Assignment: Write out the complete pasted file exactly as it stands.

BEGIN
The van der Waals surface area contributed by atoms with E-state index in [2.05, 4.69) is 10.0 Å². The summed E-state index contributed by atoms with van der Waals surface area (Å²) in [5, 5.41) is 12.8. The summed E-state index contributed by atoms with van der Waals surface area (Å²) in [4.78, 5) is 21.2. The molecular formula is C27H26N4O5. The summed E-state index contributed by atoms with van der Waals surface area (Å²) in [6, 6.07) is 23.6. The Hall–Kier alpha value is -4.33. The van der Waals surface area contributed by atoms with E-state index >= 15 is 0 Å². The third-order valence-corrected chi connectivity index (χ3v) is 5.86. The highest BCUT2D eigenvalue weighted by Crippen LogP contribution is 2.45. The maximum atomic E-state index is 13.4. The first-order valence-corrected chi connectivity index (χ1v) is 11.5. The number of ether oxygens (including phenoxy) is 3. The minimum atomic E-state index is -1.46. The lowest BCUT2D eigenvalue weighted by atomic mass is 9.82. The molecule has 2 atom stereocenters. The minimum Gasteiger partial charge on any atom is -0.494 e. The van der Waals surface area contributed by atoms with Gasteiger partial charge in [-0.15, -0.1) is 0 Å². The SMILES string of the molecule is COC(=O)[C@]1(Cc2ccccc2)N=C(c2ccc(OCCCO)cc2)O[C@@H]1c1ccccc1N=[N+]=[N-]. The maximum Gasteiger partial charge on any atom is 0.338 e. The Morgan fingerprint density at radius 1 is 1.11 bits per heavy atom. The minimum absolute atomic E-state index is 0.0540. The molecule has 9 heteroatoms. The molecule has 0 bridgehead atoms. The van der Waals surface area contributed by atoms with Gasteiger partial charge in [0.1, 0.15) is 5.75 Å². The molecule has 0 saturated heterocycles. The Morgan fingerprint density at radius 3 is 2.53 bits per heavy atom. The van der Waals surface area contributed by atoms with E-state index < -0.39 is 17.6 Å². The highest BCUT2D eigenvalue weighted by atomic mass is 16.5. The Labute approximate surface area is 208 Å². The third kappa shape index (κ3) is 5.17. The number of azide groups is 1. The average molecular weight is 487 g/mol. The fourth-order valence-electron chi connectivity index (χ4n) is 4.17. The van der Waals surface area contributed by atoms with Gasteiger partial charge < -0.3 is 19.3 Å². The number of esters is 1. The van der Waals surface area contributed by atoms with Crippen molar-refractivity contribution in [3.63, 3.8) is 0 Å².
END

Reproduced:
The van der Waals surface area contributed by atoms with E-state index in [2.05, 4.69) is 10.0 Å². The summed E-state index contributed by atoms with van der Waals surface area (Å²) in [5, 5.41) is 12.8. The summed E-state index contributed by atoms with van der Waals surface area (Å²) in [4.78, 5) is 21.2. The molecular formula is C27H26N4O5. The summed E-state index contributed by atoms with van der Waals surface area (Å²) in [6, 6.07) is 23.6. The Hall–Kier alpha value is -4.33. The van der Waals surface area contributed by atoms with E-state index >= 15 is 0 Å². The third-order valence-corrected chi connectivity index (χ3v) is 5.86. The highest BCUT2D eigenvalue weighted by Crippen LogP contribution is 2.45. The maximum atomic E-state index is 13.4. The first-order valence-corrected chi connectivity index (χ1v) is 11.5. The number of ether oxygens (including phenoxy) is 3. The minimum atomic E-state index is -1.46. The lowest BCUT2D eigenvalue weighted by atomic mass is 9.82. The molecule has 2 atom stereocenters. The minimum Gasteiger partial charge on any atom is -0.494 e. The van der Waals surface area contributed by atoms with Gasteiger partial charge in [-0.15, -0.1) is 0 Å². The SMILES string of the molecule is COC(=O)[C@]1(Cc2ccccc2)N=C(c2ccc(OCCCO)cc2)O[C@@H]1c1ccccc1N=[N+]=[N-]. The maximum Gasteiger partial charge on any atom is 0.338 e. The Morgan fingerprint density at radius 1 is 1.11 bits per heavy atom. The minimum absolute atomic E-state index is 0.0540. The molecule has 9 heteroatoms. The molecule has 0 bridgehead atoms. The van der Waals surface area contributed by atoms with Gasteiger partial charge in [0.1, 0.15) is 5.75 Å². The molecule has 0 saturated heterocycles. The Morgan fingerprint density at radius 3 is 2.53 bits per heavy atom. The van der Waals surface area contributed by atoms with E-state index < -0.39 is 17.6 Å². The highest BCUT2D eigenvalue weighted by atomic mass is 16.5. The Labute approximate surface area is 208 Å². The third kappa shape index (κ3) is 5.17. The number of azide groups is 1. The average molecular weight is 487 g/mol. The fourth-order valence-electron chi connectivity index (χ4n) is 4.17. The van der Waals surface area contributed by atoms with Gasteiger partial charge < -0.3 is 19.3 Å². The number of esters is 1. The van der Waals surface area contributed by atoms with Crippen molar-refractivity contribution in [3.63, 3.8) is 0 Å².